How a KRAS program transformed Mirati's story
A look into the factors driving Mirati's stock moves as the market anticipates its first KRAS inhibitor data
With the first clinical data due on Mirati’s KRAS inhibitor next week, the market will get its first chance to justify -- or otherwise -- the large chunk of the company’s $3 billion valuation tied to the asset.
All eyes will be on how the Phase I/II KRAS G12C inhibitor MRTX849 from Mirati Therapeutics Inc. (NASDAQ:MRTX) measures up against AMG 510, an inhibitor from Amgen Inc. (NASDAQ:AMGN) against the same target. Amgen’s compound is just a few months ahead and has an impressive early data set.
On Oct. 28, Mirati will present preclinical data and initial Phase I/II data on MRTX849 at the AACR-NCI-EORTC International Conference in Boston. Mirati’s is the second molecule against KRAS G12C to read out in the clinic.
The KRAS inhibitors have lit up industry and investor interest because their notoriously intractable target is the most commonly mutated oncogenic driver in solid tumors.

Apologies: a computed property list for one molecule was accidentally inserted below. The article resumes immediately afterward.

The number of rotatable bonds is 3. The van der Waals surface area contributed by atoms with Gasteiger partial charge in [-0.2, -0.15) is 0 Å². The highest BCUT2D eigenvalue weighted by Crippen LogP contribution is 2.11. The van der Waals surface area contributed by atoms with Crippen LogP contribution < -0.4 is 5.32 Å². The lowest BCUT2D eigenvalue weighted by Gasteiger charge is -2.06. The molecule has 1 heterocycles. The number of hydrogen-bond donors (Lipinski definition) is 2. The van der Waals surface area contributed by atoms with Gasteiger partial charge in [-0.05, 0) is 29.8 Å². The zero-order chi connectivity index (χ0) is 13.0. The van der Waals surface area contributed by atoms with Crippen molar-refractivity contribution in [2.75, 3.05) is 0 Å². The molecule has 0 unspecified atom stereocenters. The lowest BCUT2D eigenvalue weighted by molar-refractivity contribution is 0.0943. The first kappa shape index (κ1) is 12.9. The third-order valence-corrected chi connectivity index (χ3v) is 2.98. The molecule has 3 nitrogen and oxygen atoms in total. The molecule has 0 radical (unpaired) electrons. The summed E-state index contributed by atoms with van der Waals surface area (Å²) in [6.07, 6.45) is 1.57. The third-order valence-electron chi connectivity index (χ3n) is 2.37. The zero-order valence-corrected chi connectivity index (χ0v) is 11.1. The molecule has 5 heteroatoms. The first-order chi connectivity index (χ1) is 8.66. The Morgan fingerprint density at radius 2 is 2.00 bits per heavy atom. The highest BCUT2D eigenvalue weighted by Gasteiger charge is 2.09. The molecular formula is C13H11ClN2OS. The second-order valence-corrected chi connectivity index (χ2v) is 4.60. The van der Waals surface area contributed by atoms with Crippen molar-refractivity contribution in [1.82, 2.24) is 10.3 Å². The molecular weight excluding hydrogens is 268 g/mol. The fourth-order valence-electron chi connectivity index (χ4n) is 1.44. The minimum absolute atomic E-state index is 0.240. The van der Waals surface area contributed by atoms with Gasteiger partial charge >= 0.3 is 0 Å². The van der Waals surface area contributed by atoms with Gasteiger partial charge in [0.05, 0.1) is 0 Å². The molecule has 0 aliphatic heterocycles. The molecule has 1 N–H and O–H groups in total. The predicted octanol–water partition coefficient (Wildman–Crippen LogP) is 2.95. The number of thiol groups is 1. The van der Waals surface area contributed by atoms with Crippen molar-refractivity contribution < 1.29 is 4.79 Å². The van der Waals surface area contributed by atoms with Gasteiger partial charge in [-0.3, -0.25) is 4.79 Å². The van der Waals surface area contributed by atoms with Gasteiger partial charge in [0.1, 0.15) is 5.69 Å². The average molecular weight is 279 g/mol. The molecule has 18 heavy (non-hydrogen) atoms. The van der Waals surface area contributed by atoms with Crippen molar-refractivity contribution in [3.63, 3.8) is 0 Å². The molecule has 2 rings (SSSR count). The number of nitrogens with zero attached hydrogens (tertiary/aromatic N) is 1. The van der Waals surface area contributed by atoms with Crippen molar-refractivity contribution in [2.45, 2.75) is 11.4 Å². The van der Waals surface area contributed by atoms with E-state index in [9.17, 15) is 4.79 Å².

At the Jefferies Healthcare Conference in June, Mirati CEO Charles Baum estimated that 20,000 patients per year in the U.S. alone have KRAS G12C mutations, translating to a potential $6 billion market.
Mirati's stock has been highly sensitive to the ups and downs of Amgen's competing product.
Through last year, Mirati's stock growth was largely driven by financings and data on its lead program sitravatinib, a multi-kinase inhibitor now in Phase III testing with PD-1 inhibitor Opdivo nivolumab for non-small cell lung cancer (NSCLC). Opdivo is marketed by Bristol-Myers Squibb Co. (NYSE:BMY).
This year, most of Mirati's growth has been wrapped up in the KRAS race, even without any clinical data to show. Rather, Mirati's stock has been highly sensitive